Once again I find myself living vicariously through the gadget blogs as their writers get to go to the gadget shows which I’d like to attend. This morning Engadget is carrying a couple of stories on the next EEE subnotebook and it’s new 9″ version. The official press release is set for tomorrow (04 March), but for now we know that the 9″ display won’t affect battery life too much (still around 2.5 – 3hrs), the 9″ version is noticeably larger that the 7″ original (which is unfortunate, given the significant bezel size on the 7″) and pricing is expected to be around â‚¬399 for the 12GB version
Engadget: Hands-on with the 9-inch Eee PC
Engadget: 7-inch Eee PC vs 9-inch Eee PC — ready, fight!
I think I’ll wait for v3 before I get my next EEE however as there’s not yet enough change in spec to make the upgrade worthwhile.
This post covers the tweaks I’ve done on my EEE post-install. I have tried a number of methods suggested by various EEE/Ubuntu pages, and these appear to work the best for my requirements. As always, your mileage may vary and I would suggest checking out the original source webpage which I will refer to wherever possible in this post. The bulk of these instructions come from the Ubuntu Community page dedicated to the EEE, other sources are stated where relevant.
Continue reading “Tweaking Ubuntu 7.10 on the ASUS EEE”
I was impressed when I read TnkGrls Bluetooth EEE hack, but THIS guy is even more keen (via EEE Hackers).
Now the EEE has been out for awhile (it’s even advertised in NZ retailers such as JB HiFi!) there’s a few more places to go for help, and a lot more people who are smarter than I am working as part of the community to bring these hints and tips together.
I’ve recently found Ubuntu-eee and will be using that as my base for this installation. However, as I’ve progressed through the wiki, I have found some items which are contradictory and some which just plain do not work. Because of this I will capture a snapshot of what I did at the time of install but if you are following this as a guide for your own configuration, you may want to revisit the wiki to see what, if anything, has been updated or clarified.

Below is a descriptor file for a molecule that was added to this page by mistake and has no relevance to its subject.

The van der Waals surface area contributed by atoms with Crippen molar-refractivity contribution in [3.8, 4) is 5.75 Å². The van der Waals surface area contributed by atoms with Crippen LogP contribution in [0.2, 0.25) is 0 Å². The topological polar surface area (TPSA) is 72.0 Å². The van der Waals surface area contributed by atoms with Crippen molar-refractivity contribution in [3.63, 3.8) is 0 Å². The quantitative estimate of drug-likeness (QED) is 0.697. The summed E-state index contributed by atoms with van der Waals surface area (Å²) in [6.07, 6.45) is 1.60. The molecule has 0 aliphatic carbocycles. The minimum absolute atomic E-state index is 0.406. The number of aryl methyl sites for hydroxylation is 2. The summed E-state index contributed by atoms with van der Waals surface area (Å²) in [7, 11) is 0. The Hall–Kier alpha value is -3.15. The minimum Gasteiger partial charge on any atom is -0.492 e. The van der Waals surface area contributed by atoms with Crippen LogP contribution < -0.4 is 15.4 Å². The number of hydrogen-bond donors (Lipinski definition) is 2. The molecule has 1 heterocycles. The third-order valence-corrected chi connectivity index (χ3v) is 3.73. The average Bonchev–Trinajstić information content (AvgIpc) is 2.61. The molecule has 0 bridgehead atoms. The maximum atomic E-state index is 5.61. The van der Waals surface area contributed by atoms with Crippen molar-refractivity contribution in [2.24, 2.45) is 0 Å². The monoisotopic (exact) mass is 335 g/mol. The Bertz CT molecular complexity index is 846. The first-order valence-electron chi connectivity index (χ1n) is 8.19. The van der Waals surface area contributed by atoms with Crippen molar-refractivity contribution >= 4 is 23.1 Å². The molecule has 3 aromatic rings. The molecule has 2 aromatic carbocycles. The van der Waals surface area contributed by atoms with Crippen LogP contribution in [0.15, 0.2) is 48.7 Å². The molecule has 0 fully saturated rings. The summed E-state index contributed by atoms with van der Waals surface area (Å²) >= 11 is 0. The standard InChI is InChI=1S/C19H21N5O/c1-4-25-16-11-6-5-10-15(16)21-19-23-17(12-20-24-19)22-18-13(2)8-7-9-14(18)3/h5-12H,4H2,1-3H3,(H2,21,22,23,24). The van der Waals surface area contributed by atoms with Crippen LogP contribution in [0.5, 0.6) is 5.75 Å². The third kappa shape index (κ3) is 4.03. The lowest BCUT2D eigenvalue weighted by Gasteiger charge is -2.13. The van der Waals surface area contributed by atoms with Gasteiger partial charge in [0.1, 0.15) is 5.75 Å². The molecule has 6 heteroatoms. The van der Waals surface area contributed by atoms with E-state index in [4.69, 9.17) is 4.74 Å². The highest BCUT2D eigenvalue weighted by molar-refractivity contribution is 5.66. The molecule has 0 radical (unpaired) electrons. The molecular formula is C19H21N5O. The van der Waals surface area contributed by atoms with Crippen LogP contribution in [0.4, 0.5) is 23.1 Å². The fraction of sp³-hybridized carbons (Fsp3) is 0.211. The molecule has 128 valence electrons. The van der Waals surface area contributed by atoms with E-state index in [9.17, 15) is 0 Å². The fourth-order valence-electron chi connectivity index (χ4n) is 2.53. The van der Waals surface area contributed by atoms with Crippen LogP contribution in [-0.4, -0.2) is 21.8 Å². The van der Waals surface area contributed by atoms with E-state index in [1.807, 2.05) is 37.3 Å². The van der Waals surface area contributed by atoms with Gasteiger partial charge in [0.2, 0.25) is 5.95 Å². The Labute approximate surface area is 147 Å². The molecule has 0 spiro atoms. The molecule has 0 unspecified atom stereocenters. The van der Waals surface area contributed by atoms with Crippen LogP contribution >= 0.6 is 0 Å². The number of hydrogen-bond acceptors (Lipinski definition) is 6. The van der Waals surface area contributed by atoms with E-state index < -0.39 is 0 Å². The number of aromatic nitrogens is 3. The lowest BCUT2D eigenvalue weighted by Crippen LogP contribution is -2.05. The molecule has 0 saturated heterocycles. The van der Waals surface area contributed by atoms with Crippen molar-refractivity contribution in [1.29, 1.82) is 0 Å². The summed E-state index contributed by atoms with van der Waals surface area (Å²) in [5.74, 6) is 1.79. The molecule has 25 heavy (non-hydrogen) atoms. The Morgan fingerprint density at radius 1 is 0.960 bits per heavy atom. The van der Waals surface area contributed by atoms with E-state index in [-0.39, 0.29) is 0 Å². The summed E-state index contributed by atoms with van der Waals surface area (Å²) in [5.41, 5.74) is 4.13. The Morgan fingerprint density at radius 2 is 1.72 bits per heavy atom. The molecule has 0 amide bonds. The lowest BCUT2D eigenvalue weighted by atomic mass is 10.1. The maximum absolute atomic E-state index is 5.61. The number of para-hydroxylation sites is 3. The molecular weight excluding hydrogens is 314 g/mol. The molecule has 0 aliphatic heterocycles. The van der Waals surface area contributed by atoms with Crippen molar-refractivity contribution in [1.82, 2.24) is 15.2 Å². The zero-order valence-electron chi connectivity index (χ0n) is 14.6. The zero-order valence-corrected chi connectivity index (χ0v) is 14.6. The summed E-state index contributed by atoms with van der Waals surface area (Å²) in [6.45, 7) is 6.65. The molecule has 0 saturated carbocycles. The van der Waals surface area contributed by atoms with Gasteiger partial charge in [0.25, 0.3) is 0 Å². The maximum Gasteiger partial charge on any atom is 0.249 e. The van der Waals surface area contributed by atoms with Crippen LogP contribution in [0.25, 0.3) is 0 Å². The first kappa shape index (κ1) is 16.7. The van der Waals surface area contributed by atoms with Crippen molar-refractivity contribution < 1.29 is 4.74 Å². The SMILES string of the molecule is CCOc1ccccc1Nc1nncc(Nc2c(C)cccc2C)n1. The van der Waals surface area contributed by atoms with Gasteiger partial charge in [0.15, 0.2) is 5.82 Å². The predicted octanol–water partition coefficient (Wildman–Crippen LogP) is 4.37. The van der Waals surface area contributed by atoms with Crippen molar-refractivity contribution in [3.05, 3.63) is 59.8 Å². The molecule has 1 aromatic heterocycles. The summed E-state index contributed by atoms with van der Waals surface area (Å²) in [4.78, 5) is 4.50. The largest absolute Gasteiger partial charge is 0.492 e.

Continue reading “Installing Ubuntu 7.10 on the ASUS EEE – Take 2.5”
My ASUS EEE 701 arrived today and was delivered over a tasty lunch of chicken friedÂ rice (not that that has anything to do with the device, but it may go someway to explaining some of the out of box images I took while unpacking it at the lunch table 🙂 ).
Â Overall I’m impressed by the device, however I do think I will be installing Ubuntu on the device (using this guide?), as it seems to lack some of the functionality and flexibiliy that I want out to use it for. That said, it’s 110% fine for a normal user in my opinion, it has all the applications on it you’d expect, it crazy fast and very very nice to use (loving the tactility of the keyboard).
It’s got a bit of interest in the office today – and I’ll spend much of this weekend fnarkling with it I’m sure 🙂
Sweeet… My ASUS EEE 701 sub notebook is on its way 🙂
Fortuantly (for me) I still had enough left in my ‘Technology Refresh’ budget to secure one of the first of these units to come into New Zealand and of course, big thanks go out to Tom for getting the wheels in motion to make this happen.
For those who’ve not heard of these units, they are specced as follows:
- Display 7″
- CPU & Chipset: Intel mobile CPU & chipset (900Mhz)
- OS: Linux/ Microsoft Windows XP compatible
- Communication: 10/100 Mbps Ethernet; 56K modem
- WLAN: WiFi 802.11b/g
- Graphic: Intel UMA
- Memory: 512MB, DDR2-400
- Storage: 4/ 8/ 16GB Flash
- Webcam: 300K pixel video camera
- Audio: Hi-Definition Audio CODEC; Built-in stereo speaker; Built-in microphone
- Battery Life: ~3hrs (4 cells: 5200mAh, 2S2P)
- Dimension & Weight: 22.5 x 16.5 x 2.1~3.5cm, 0.89kg
So – small, low powered (in a relitive sense) and ideal to take it’s place as my kitchen PC or the thing that travels with me when I want connectivity but not the weight or power of my primary laptop. Devices like this would have been ideal for me back in the days when I was timing multisport events. With the additional power – better connectivity, and better battery life they would have allowed me to provide more ‘real-time’ results from each of the timing stations – of course, 802.11g would have had to have been invented then but – let’s not quibble with fond memories eh?
I’ll do my best to restrain myself sufficiently to provide an out of box experience post when the unit arrives… HURRY!